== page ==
Gov. Rendell announced a deal with the Air Force yesterday that could prevent the nearly 1,100 acres at Willow Grove Naval Air Station from being abandoned in the next four years and eventually developed.

The state wants to turn the base into a sort of combination military facility and civilian emergency preparedness center, with the capability of responding to a local 9/11 or Hurricane Katrina.

With Air Force cooperation, the state hopes to take control of the base by 2011 and lease its facilities for any number of uses, including the headquarters of the Pennsylvania Army National Guard's new 56th Stryker Brigade.

The agreement will not save the 913th Airlift Wing of the Air Force Reserve from being shut down, as scheduled, on Sept. 29. Nor will it stop Navy, Marine Corps and National Guard units now at the base from being moved, closed, or stripped of their airplanes under Pentagon plans to scale back military facilities across the country.

But the deal appears to preserve Willow Grove's 8,000-foot runway and make sure that the vast acreage along Route 611 in Montgomery County is not turned into a shopping mall or housing complex.

"I think this represents what we were fighting for when we were trying to save the base," said Ed Ebenbach, a board member of the Suburban Chamber of Commerce, based in Willow Grove.

He said, at first glance, he was "pretty enthusiastic" about the plan.

The governor yesterday released a letter from Michael W. Wynne, secretary of the Air Force, in which Wynne agreed to a Rendell proposal to turn Willow Grove into something new called a joint interagency installation.

This would allow the base to continue to be home to some small military units that plan to remain while opening the rest of the site to agencies such as the U.S. Department of Homeland Security and the Federal Aviation Administration.

The Air Force, which occupies 162 acres at the Navy-run base, will attempt to acquire all of it from the Navy. If successful, it will lease the entire site to the state.

The state's $10-million-a-year cost of running the facility would mostly be offset by lease payments it gets from federal agencies, the state said.

All of this needs approval from the Navy and the Department of Defense, but state officials said they were very optimistic that the biggest hurdle had been crossed with Wynne's acceptance of the plan.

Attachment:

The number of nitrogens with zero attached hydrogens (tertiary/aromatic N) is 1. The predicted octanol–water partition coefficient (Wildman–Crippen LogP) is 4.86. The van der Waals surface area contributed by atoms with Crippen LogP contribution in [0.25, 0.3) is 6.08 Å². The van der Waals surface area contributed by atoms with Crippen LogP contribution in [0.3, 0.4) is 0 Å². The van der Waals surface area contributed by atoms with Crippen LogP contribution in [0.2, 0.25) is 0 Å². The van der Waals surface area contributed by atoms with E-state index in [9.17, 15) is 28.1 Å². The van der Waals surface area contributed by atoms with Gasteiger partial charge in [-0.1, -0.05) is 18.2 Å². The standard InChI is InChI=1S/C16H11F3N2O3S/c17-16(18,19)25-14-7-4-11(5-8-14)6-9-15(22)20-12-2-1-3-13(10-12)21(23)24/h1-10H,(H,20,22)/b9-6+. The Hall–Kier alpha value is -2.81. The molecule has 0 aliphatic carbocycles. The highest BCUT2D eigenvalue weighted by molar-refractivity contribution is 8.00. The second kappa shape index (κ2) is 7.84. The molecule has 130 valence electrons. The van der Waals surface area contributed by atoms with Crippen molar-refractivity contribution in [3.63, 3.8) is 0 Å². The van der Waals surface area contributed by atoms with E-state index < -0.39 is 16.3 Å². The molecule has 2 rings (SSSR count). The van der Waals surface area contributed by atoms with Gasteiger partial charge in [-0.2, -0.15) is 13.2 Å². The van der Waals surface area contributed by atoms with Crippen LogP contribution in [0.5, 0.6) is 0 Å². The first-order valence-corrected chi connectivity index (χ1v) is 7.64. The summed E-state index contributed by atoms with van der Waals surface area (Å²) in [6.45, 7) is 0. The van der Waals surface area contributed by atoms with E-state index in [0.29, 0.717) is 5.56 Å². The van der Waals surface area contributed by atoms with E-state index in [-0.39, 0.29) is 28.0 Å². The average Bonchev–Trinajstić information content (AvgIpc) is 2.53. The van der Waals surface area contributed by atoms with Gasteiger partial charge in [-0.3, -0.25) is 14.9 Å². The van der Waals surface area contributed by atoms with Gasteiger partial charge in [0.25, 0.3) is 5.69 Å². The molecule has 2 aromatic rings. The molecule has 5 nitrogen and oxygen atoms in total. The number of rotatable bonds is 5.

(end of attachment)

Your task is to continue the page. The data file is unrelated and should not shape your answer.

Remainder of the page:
"This is a significant and historic development for Willow Grove and for the commonwealth," Rendell said in a statement.

Willow Grove has more than 5,000 military and civilian employees, but units already are being phased out.

The 913th Airlift Wing, the first major unit scheduled to go, has been holding job fairs for civilian workers and trying to place reservists in jobs at other air bases.

Maj. Gen. Jessica Wright, the state adjutant general, said the new plans for Willow Grove would not prevent the loss of current military units on the Pentagon's hit list.

But she said the proposed new uses for the base could ensure that it remains a vibrant facility and a robust contributor to the area economy.

Wright said the new plan could even help the state in its drawn-out effort to block the Air Force from stripping the 111th Fighter Wing, a Pennsylvania Air National Guard unit, of its 15 A-10 Warthogs.

Air Force plans call for the planes to be parceled out to units at three other out-of-state air bases by 2010. The Air Force also wanted to shut down the fighter wing, but the state successfully blocked that in a lawsuit. The case is now on appeal in the U.S. Third Circuit Court of Appeals in Philadelphia.

Wright said the Air Force's argument for taking away the planes was mainly that the runway was going to be shut down. But now that it may not, the planes could be able to stay, she said.

If the 111th cannot keep its Warthogs, maybe it could be given another type of plane to fly, she said.

"We have to get a new mission for that wing," she said. "Now we hope we will be successful."

Art Stephens, Rendell's deputy chief of staff, said Willow Grove's long runway is too precious a resource to abandon or lose to development.

He said it could be used to bring emergency supplies into the Philadelphia region in case of natural or manmade disaster.

"We've had over a dozen state and federal agencies that have expressed an interest in Willow Grove as an emergency preparedness location," Stephens said.

Rendell credited the state's congressional delegation with promoting the deal in Washington. He cited Republican U.S. Sen. Arlen Specter and Democratic Sen. Bob Casey, along with Democratic Rep. Allyson Schwartz, whose 13th District includes Willow Grove.

Rendell added special kudos for a Democratic congressman from Johnstown.

"In particular, I must thank Congressman John Murtha," he said.

Murtha happens to be chairman of the defense appropriations subcommittee in the House. The next time the Air Force needs funding for anything, it must go through him.

Contact staff writer Tom Infield at 610-313-8205 or tinfield@phillynews.com.